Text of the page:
On the other hand, a positive result weeks after the onset of symptoms may be due to the detection of nonviable fragments of the virus in people who no longer have infectious capacity.
Within this category of active infection tests are the new antigen detection tests that are considered “fast and cheap”. They detect the presence of SARS-CoV-2 viral proteins and have the advantages of giving results in 15-30 minutes and being able to be performed outside of the clinical laboratory, in the area close to the patient.
Its reception by the population and the political class has been enthusiastic. However, its sensitivity (especially in asymptomatic populations) is lower than that of PCR, with a higher rate of false negatives, so a negative result in someone suspected of being infected requires confirmation with a PCR determination.
The WHO and the ECDC have recommended its use in settings where it is not possible to perform PCR or a rapid result is needed for clinical decision-making (isolation, hospitalization, initiation of specific treatment, etc.), even stating that they must be performed within 5 days from the onset of symptoms.
These tests are not recommended for the detection of infected persons among asymptomatic cases, since their diagnostic yield in this population is low. Studies in these populations in our country place its sensitivity between 45% and 57% (a study that raises it to 79%, but in a population with a very high prevalence of disease). In the case of symptomatic children, with a sensitivity of around 62%, CRP might also be preferable.
Pharmacy and self-administered tests
Some past infection tests (antibodies) have been marketed in community pharmacies for use by patients themselves after prescription. Likewise, some Autonomous Communities and pharmaceutical associations have opened the debate on conducting antigen tests in community pharmacies. A practice that already occurs in countries like France, a country with a health system very different from that of Spain.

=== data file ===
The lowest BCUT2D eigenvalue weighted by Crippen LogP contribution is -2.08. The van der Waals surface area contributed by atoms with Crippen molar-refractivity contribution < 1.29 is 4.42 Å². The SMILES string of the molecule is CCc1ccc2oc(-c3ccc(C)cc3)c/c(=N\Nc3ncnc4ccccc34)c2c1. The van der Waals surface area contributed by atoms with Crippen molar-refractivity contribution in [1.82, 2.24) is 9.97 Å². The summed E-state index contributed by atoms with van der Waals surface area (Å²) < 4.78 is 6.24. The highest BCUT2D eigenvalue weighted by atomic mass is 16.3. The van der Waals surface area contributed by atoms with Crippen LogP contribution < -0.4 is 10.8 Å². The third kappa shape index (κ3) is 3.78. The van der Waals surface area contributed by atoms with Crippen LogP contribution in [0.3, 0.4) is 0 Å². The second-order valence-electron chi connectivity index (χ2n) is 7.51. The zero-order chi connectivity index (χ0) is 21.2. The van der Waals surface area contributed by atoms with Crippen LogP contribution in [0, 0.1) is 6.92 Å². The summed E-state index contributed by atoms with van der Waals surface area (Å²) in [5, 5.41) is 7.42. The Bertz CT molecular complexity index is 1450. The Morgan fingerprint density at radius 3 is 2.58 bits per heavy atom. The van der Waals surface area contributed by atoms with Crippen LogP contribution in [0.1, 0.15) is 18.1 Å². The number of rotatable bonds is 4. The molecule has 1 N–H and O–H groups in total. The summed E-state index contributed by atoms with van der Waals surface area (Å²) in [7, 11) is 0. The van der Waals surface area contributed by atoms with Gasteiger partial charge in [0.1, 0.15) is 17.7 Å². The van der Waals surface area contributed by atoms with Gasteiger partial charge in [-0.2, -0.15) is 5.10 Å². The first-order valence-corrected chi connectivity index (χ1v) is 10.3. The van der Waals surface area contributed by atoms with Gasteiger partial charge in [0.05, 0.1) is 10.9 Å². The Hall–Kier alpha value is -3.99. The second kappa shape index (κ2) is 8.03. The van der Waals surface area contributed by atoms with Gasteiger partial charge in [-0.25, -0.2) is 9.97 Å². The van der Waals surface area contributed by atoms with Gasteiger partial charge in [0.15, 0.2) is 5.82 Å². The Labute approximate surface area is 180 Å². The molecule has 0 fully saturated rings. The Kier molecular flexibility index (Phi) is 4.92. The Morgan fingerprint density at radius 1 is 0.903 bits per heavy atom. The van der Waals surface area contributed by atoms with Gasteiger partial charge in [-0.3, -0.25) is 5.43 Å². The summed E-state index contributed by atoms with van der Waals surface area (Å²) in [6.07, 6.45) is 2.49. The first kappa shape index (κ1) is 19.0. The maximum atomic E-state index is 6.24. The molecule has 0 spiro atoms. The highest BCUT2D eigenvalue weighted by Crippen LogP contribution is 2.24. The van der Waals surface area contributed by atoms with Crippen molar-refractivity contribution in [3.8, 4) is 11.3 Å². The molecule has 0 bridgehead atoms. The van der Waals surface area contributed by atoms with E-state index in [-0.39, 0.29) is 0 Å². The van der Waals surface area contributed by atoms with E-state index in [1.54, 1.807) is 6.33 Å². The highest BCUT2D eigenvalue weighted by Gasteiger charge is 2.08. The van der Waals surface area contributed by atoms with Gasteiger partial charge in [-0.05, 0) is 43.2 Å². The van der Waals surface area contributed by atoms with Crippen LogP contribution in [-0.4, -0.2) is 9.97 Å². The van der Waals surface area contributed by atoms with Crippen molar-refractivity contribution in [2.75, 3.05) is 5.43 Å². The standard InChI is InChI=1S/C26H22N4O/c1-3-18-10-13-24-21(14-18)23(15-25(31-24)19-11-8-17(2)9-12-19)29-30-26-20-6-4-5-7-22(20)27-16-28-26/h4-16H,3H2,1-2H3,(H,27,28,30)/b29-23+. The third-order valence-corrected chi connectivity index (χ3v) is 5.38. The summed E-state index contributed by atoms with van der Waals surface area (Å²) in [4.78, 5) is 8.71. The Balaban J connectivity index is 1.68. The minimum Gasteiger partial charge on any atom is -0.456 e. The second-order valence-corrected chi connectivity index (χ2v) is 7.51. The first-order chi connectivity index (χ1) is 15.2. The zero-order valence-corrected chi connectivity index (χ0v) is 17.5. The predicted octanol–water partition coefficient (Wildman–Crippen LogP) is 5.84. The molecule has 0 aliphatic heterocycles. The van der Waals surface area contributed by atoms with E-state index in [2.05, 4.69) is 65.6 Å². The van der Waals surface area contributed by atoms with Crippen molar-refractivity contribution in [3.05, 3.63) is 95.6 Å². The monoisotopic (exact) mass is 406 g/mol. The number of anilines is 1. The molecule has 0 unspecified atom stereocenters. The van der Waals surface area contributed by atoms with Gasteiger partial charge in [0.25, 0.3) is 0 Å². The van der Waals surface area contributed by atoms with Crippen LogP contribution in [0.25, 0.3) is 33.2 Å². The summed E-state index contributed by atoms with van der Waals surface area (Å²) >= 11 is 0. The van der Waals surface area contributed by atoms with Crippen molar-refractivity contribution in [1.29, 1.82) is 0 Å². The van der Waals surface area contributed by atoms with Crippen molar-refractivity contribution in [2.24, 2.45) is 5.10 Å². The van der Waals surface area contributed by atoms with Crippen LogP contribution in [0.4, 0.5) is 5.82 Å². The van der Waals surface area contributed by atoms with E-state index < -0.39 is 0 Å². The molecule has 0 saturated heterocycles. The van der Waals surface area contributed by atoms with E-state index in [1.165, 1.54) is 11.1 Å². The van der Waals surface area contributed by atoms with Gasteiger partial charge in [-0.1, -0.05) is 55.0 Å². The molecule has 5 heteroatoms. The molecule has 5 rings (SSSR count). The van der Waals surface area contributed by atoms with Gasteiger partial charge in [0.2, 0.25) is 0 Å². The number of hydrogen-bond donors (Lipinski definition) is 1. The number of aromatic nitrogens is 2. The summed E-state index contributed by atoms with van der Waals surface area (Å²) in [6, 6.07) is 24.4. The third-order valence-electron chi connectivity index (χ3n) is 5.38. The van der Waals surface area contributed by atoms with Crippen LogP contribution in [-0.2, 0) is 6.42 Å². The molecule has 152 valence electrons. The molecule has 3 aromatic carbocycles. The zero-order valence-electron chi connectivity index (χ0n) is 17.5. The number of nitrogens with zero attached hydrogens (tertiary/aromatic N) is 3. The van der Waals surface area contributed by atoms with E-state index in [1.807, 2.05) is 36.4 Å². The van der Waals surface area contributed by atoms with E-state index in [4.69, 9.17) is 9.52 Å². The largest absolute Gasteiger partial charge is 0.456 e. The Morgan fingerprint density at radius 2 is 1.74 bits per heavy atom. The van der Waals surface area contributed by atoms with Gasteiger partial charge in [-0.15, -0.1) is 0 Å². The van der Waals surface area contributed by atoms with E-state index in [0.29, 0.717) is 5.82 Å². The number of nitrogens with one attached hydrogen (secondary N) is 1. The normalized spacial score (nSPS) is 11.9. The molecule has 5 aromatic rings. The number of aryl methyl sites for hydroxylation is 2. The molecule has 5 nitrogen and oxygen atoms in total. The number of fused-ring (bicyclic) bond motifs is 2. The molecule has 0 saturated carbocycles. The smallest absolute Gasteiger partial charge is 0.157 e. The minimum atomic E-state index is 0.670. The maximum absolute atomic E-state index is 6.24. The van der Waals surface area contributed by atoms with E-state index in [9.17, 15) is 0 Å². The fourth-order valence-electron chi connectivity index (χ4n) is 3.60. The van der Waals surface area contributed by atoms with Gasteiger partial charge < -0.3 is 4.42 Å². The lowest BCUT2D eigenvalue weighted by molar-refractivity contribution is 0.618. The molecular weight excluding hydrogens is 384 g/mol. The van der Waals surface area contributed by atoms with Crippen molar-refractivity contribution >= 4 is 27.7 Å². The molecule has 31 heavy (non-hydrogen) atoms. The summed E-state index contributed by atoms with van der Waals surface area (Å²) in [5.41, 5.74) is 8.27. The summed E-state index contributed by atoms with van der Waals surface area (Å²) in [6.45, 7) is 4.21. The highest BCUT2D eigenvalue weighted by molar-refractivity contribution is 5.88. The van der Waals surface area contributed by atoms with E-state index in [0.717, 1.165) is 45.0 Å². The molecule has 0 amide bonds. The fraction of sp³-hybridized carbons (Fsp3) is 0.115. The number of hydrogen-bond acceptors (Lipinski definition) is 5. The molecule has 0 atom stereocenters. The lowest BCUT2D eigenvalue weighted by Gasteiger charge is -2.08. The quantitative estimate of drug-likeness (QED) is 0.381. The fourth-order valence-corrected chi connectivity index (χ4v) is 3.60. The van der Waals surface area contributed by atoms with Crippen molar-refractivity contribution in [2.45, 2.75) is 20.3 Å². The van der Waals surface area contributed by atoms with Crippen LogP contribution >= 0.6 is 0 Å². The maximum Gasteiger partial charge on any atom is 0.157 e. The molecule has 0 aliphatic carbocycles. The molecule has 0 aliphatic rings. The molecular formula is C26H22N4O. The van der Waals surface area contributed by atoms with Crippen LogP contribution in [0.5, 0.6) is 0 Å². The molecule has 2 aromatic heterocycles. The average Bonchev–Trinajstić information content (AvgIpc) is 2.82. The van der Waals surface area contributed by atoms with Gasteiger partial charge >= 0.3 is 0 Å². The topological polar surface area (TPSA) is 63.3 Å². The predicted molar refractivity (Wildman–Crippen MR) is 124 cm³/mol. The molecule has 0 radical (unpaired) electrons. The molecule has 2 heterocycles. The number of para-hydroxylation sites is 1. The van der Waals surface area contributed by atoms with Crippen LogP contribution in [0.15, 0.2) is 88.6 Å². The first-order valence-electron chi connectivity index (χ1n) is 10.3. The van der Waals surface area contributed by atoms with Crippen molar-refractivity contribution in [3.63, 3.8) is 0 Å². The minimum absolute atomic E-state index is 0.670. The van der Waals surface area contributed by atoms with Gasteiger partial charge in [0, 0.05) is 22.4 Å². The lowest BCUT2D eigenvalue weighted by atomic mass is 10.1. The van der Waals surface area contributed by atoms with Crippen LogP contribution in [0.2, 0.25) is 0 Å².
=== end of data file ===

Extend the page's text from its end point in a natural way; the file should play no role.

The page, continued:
At Spanish National Health System (not so much in private insurers) antigen tests are available in primary care centers and the need to refer to community pharmacies a test that can be done immediately at the center must be carefully considered.
However, in the exceptional situation that we are living, and with the need to expand the virus detection capacity, these are initiatives to be evaluated. Despite the discussions in the media about the competencies of each profession and the place where the tests are to be carried out, the important problem must focus on the fact that a diagnostic test requires a rigorous interpretation of its results based on the clinical situation of the patient. patient or the person in which it is performed. This is what must be ensured in each case.
The fact that a test can give false positives and negatives does not mean that it is not useful, but rather that it must be performed in the setting in which it is most useful and be interpreted taking into account the clinical information of the patient and the prevalence of infection in the scope of action.
Therefore, initiatives in which it is the patient himself who picks up the antibody test at the pharmacy to do it at home can lead to multiple confusing situations. These pose a risk to both individual and collective health.
Proper interpretation of imperfect tests
Much of the mess around Covid-19 tests stems from the confusion between asymptomatic and presymptomatic patients, the informative value of each test in the temporal dynamics of the infection and the false discourse of “the more the merrier.”
At the same time, it is forgotten that, as in any other disease, scientific medicine requires the use of the right test, in the right person and at the right time.
Beyond the confusion, the use of diagnostic tests for Covid-19 requires not forgetting some extremely important rules:
People with symptoms or who are in close contact with a Covid-19 case, even if they are asymptomatic, should be isolated and controlled by health care services. All this even if your test results, whatever they are, are negative.
A negative result of an antigen test (or a PCR) does not exclude the development of disease or the possibility of infection (especially in the days immediately following). Nor does it allow relaxing any measure of social distancing (masks, distance, gauges, etc.).
A positive antibody test is not a biological passport. It does not guarantee that a specific person has passed the infection or that they will not be able to contract it again, especially if it has been carried out through rapid tests.
Blanca Lumbreras: University Professor. Preventive Medicine and Public Health Area, Miguel Hernández University.
Salvador Peiró: Researcher, Health Services Research Area, FISABIO SALUD PÚBLICA, Fisabio.
Article published in THECONVERSATION.ES